Alessandra Stanley has fallen back into old habits. This week, the New York Times television critic was responsible for a long, embarrassing correction:

An appraisal on Saturday about Walter Cronkite’s career included a number of errors. In some copies, it misstated the date that the Rev. Dr. Martin Luther King Jr. was killed and referred incorrectly to Mr. Cronkite’s coverage of D-Day. Dr. King was killed on April 4, 1968, not April 30. Mr. Cronkite covered the D-Day landing from a warplane; he did not storm the beaches. In addition, Neil Armstrong set foot on the moon on July 20, 1969, not July 26. “The CBS Evening News” overtook “The Huntley-Brinkley Report” on NBC in the ratings during the 1967-68 television season, not after Chet Huntley retired in 1970. A communications satellite used to relay correspondents’ reports from around the world was Telstar, not Telestar. Howard K. Smith was not one of the CBS correspondents Mr. Cronkite would turn to for reports from the field after he became anchor of “The CBS Evening News” in 1962; he left CBS before Mr. Cronkite was the anchor. Because of an editing error, the appraisal also misstated the name of the news agency for which Mr. Cronkite was Moscow bureau chief after World War II. At that time it was United Press, not United Press International.

In fairness, I’ll emphasize that the story’s seventh mistake was the result of an editing error. But six errors in a story she had ample time to work on and check is not acceptable, especially for a reporter with such a troubling history of error.

In 2005, a Chicago Tribune columnist wrote about her inaccuracies, and others followed up. She became a marked woman. Stanley didn’t do herself any favors. She misspelled the name of the hit show Everybody Loves Raymond. She accused Geraldo of a nudge that never was. She mistook “trustiness” for “truthiness,” and invited the wrath of Stephen Colbert. She upset ABC News after making errors and questionable claims about Charlie Gibson. And she confused Jennifer Lopez and Jennifer Garner. On their own, none of these are particularly egregious offenses, though the Geraldo incident was ridiculous. The problem is that she keeps making mistakes.

This week she delivered perhaps her most inaccurate article to date. News broke about Walter Cronkite’s poor health well before he passed away. This gave Stanley ample time to work on her piece. She could have checked the date that Rev. Dr. Martin Luther King Jr. was killed, or the day Neil Armstrong walked on the moon. She didn’t.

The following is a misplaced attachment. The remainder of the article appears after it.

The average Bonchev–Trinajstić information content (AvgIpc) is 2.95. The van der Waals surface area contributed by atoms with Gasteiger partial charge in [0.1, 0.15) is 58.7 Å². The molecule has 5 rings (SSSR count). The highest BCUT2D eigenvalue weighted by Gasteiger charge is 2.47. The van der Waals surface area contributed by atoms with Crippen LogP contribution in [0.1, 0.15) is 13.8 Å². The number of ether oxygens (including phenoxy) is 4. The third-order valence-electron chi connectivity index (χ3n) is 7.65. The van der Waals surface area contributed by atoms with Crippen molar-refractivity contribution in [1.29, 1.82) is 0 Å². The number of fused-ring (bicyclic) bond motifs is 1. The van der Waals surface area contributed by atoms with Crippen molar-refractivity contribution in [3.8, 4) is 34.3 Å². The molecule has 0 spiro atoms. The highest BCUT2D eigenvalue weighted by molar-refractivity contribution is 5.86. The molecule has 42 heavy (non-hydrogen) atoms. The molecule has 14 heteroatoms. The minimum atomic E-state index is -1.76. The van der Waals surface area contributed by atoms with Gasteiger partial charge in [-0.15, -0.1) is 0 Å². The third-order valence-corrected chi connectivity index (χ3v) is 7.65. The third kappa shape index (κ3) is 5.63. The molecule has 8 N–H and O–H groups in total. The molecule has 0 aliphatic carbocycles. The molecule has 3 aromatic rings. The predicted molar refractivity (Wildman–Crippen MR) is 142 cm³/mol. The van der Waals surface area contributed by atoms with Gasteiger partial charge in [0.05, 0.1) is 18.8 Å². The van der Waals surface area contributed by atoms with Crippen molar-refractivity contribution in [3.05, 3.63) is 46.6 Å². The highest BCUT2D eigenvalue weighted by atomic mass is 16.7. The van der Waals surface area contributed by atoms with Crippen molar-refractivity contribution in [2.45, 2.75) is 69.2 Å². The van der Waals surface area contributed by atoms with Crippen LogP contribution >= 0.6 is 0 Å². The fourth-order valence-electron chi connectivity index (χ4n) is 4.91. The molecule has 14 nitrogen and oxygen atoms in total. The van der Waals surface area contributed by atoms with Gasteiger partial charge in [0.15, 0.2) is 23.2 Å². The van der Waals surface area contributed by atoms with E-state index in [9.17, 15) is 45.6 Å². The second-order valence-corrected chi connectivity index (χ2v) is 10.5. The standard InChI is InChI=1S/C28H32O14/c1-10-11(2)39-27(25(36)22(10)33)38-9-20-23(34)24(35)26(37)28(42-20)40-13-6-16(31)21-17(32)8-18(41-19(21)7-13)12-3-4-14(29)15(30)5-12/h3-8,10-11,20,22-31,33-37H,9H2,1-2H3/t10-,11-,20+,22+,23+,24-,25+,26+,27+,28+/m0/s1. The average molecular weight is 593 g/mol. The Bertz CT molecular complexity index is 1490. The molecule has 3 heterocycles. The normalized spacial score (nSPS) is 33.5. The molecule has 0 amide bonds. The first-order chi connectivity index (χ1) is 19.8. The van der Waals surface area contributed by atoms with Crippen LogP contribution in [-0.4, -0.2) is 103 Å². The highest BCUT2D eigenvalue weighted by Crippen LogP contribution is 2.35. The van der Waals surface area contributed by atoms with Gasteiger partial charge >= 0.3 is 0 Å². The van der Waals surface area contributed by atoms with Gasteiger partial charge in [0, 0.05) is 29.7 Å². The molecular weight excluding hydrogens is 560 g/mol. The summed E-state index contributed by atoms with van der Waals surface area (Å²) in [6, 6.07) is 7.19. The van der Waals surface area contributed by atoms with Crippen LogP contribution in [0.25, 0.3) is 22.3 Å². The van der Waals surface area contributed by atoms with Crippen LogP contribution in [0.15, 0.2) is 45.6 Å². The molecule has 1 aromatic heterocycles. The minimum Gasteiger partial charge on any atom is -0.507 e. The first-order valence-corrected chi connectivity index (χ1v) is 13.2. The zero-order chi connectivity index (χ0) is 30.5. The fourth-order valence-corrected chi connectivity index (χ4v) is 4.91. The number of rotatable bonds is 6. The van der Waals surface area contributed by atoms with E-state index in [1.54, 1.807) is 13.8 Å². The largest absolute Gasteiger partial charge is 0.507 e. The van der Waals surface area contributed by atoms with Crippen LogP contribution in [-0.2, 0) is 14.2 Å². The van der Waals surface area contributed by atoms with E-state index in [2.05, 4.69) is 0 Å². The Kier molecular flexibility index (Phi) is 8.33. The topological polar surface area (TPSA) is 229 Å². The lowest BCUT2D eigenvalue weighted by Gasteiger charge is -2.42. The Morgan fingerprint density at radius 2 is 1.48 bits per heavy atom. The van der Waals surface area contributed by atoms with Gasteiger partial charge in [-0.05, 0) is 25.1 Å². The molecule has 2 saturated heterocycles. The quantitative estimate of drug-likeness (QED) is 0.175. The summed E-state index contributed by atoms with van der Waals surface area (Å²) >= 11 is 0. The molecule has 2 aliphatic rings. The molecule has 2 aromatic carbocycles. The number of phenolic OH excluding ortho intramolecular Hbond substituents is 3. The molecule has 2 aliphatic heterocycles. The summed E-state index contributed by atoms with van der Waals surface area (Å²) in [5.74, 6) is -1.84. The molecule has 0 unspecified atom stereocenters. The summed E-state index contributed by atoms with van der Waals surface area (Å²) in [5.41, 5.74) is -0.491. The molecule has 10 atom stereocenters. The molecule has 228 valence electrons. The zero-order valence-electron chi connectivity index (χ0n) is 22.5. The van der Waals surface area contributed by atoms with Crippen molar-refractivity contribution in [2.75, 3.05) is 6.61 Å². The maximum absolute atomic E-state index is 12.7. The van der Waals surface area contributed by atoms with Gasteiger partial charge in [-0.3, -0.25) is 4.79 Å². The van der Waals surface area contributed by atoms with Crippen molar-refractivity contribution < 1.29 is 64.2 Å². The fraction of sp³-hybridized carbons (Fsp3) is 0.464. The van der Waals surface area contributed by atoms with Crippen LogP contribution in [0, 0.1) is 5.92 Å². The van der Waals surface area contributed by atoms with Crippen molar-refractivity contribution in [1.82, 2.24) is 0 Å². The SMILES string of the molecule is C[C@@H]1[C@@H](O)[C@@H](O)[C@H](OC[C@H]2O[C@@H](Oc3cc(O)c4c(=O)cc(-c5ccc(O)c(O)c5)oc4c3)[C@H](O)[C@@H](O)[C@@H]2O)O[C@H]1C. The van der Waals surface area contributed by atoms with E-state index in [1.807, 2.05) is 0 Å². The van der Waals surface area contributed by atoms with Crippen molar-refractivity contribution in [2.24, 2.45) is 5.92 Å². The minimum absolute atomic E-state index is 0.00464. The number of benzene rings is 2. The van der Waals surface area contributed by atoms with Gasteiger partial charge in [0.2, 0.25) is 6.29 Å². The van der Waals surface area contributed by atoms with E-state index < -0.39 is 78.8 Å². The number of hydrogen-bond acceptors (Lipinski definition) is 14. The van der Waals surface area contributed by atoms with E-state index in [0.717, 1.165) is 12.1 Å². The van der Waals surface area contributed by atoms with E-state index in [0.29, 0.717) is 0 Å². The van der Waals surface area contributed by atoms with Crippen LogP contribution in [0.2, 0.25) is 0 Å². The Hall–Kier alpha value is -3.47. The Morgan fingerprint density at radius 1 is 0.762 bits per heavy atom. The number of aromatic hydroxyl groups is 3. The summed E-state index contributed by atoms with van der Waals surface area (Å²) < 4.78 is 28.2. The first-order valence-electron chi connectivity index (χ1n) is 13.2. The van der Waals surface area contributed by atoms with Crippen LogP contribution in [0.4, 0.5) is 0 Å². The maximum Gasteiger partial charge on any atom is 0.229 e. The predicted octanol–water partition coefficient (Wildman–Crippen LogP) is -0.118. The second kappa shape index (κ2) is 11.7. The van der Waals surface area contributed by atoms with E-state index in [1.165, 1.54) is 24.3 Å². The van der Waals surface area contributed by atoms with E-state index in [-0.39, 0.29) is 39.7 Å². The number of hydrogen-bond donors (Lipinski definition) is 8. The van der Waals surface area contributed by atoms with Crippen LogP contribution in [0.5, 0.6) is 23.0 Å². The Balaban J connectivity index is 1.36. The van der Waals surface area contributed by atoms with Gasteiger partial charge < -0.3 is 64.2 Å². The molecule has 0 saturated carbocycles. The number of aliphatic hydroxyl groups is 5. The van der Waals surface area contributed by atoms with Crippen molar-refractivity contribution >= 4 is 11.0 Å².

I’ve received e-mails from a few people who wonder if Stanley deserves the level of criticism and scrutiny that she continues to receive. The truth is that, at this point, it’s hard to generate sympathy. She’s the one providing people with ammunition.

Too often, her articles include errors about information that should be common knowledge to someone who makes a living writing about TV. Or she flubs easy to verify facts. Things that you could check within about a minute of Googling and reading. Gawker’s post about this week’s errors noted that the relevant Wikipedia entries managed to get their facts straight. “Alessandra Stanley would actually benefit by checking her facts on Wikipedia,” wrote Hamilton Nolan. Ouch.

But when you’re a critic for The New York Times, you simply can’t make these kind of mistakes and expect to escape scrutiny. Or, yes, mockery.

Back in 2005, Gawker used Nexis to conduct a corrections-per-article study of Times columnists. It discovered Stanley was, at the time, the paper’s most error-prone columnist. By the end of 2005, it seemed like everyone had taken their shots at her.

Then something remarkable happened. She got better.

Stanley has been responsible for nine corrections so far this year. By my count in Nexis, she had fourteen corrections in 2008, twelve in 2007, and fifteen in 2006. Averaging just over a correction a month is not something to be proud of. But that’s still better than before she attracted so much attention. Stanley had twenty-three corrections in 2005, the year everyone noticed her predilection for error, and twenty-six in 2004. Perhaps the decline in corrections between 2005 and 2006 was in part due to the attention focused on her.

Given this week’s correction, however, I have to conclude that scrutiny alone isn’t enough to solve the problem.

Craig Silverman is the editor of and the author of Regret The Error: How Media Mistakes Pollute the Press and Imperil Free Speech. He is also the editorial director of and a columnist for the Toronto Star.